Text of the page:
Surely they could give us one significant female character that both actually lives and makes a worthwhile contribution?!

Liz Kelly: Enh. I'm not sure I can get too worked up about this. Remember, who lives and dies isn't always guided by what would be best for the storyline -- sometimes it depends on actors who don't want to return or make demands the network isn't prepared to meet. And I don't know that we should be giving characters like Nikki and Naomi equal weight as some of the others. There have been plenty of short-lived male characters, too -- Keamy & co., Frogurt, Doc Arzt, many Others.

I'm more inclined to praise LindeCuse for giving women some seriously meaty roles in this saga.

Jen Chaney: Yeah, I agree with Liz here. Although I do agree, as I mentioned last week in the analysis, that Sun did nothing in the last two episodes but ask questions. But she totally kicked butt earlier in the season, so it evened out a little.

In addition to the male/female thing, "Lost" also deserves immense credit for giving us such ethnically diverse characters. That may be one of its more lasting TV legacies.


Washington, DC: I think the real question for next season is what exactly is in Charlie's guitar case?

Jen Chaney: I think what's in Charlie's guitar case, is the suitcase from "Pulp Fiction." And what's in that is the weird box from the YouTube video "What's in the Box?"

It's like a Russian nesting doll of pop culture mysteries!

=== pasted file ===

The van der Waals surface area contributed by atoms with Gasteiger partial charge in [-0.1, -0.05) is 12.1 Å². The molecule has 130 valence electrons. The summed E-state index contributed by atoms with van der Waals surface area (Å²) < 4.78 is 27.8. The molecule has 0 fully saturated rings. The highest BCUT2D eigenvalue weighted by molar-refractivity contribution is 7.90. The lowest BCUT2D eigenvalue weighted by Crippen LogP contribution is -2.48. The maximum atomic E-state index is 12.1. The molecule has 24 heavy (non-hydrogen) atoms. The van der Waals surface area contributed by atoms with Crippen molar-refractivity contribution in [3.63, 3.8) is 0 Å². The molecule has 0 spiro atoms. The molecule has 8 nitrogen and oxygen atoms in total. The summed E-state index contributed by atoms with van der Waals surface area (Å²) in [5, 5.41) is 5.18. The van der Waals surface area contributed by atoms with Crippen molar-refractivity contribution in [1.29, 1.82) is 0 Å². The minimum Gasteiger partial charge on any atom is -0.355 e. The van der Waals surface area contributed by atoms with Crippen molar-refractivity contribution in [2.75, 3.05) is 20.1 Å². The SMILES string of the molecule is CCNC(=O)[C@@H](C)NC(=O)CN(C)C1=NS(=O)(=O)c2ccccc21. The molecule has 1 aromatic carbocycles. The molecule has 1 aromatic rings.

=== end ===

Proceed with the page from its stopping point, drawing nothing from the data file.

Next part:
Dallas: I think Libby was in the mental institution because of her husband David's death. I think she went off the deep end in grief, was institutionalized for her depression, recovered, met Desmond, gave him the Elizabeth for his yachting contest, then went to Sydney and ended up on Oceanic 815.

Jen Chaney: Can you tell the same story in graphic novel form, though? Because I'm kind of liking that idea.


Minneapolis, MN: Most iconic? Has to be Sawyer - that beatiful face will evoke Lost forever.

Jen Chaney: Yeah, but does that one character define the show? I love Sawyer, but I think this is a case where the show is defined by the sum of many parts and cannot be summed up by one person/entity. I mean that as a compliment.


Liz Kelly: Okay, thanks for joining us for one more discussion -- this time truly the last one about season 5.

But, as we've hinted here and there over the past few weeks, we'll be re-watching (and chatting about) seasons 1 & 2 over the summer. We don't have dates nailed down yet, but stay tuned for word soon about the viewing schedule and when chats will resume. We plan to kick this off in June, so get your Netflix queues updated now.

Jen Chaney: Indeed. You can visit "Lost" Central to find out the latest. We do hope you'll keep coming back over the summer so you can stave off those "Lost"-deprived shakes our previous reader mentioned. Those are just unpleasant.